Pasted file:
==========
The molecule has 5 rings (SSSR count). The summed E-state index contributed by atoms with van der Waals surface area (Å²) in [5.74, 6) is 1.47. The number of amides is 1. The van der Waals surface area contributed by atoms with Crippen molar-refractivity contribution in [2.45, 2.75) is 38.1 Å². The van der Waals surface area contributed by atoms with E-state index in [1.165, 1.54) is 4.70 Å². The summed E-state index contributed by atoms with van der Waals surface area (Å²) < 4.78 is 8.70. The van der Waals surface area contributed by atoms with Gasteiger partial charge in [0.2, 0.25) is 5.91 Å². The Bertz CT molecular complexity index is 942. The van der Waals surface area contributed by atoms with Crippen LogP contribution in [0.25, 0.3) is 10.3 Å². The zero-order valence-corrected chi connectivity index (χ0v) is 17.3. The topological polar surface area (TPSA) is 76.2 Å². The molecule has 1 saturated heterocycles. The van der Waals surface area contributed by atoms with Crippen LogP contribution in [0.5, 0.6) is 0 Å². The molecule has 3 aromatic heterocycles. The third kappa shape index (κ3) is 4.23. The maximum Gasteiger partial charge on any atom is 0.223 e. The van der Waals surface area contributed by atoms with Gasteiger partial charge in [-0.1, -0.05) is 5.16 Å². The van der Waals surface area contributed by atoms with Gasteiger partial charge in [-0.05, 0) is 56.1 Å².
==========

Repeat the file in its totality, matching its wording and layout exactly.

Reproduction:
The molecule has 5 rings (SSSR count). The summed E-state index contributed by atoms with van der Waals surface area (Å²) in [5.74, 6) is 1.47. The number of amides is 1. The van der Waals surface area contributed by atoms with Crippen molar-refractivity contribution in [2.45, 2.75) is 38.1 Å². The van der Waals surface area contributed by atoms with E-state index in [1.165, 1.54) is 4.70 Å². The summed E-state index contributed by atoms with van der Waals surface area (Å²) < 4.78 is 8.70. The van der Waals surface area contributed by atoms with Gasteiger partial charge in [0.2, 0.25) is 5.91 Å². The Bertz CT molecular complexity index is 942. The van der Waals surface area contributed by atoms with Crippen LogP contribution in [0.25, 0.3) is 10.3 Å². The zero-order valence-corrected chi connectivity index (χ0v) is 17.3. The topological polar surface area (TPSA) is 76.2 Å². The molecule has 1 saturated heterocycles. The van der Waals surface area contributed by atoms with Crippen LogP contribution in [0.5, 0.6) is 0 Å². The molecule has 3 aromatic heterocycles. The third kappa shape index (κ3) is 4.23. The maximum Gasteiger partial charge on any atom is 0.223 e. The van der Waals surface area contributed by atoms with Gasteiger partial charge in [-0.1, -0.05) is 5.16 Å². The van der Waals surface area contributed by atoms with Gasteiger partial charge in [-0.05, 0) is 56.1 Å².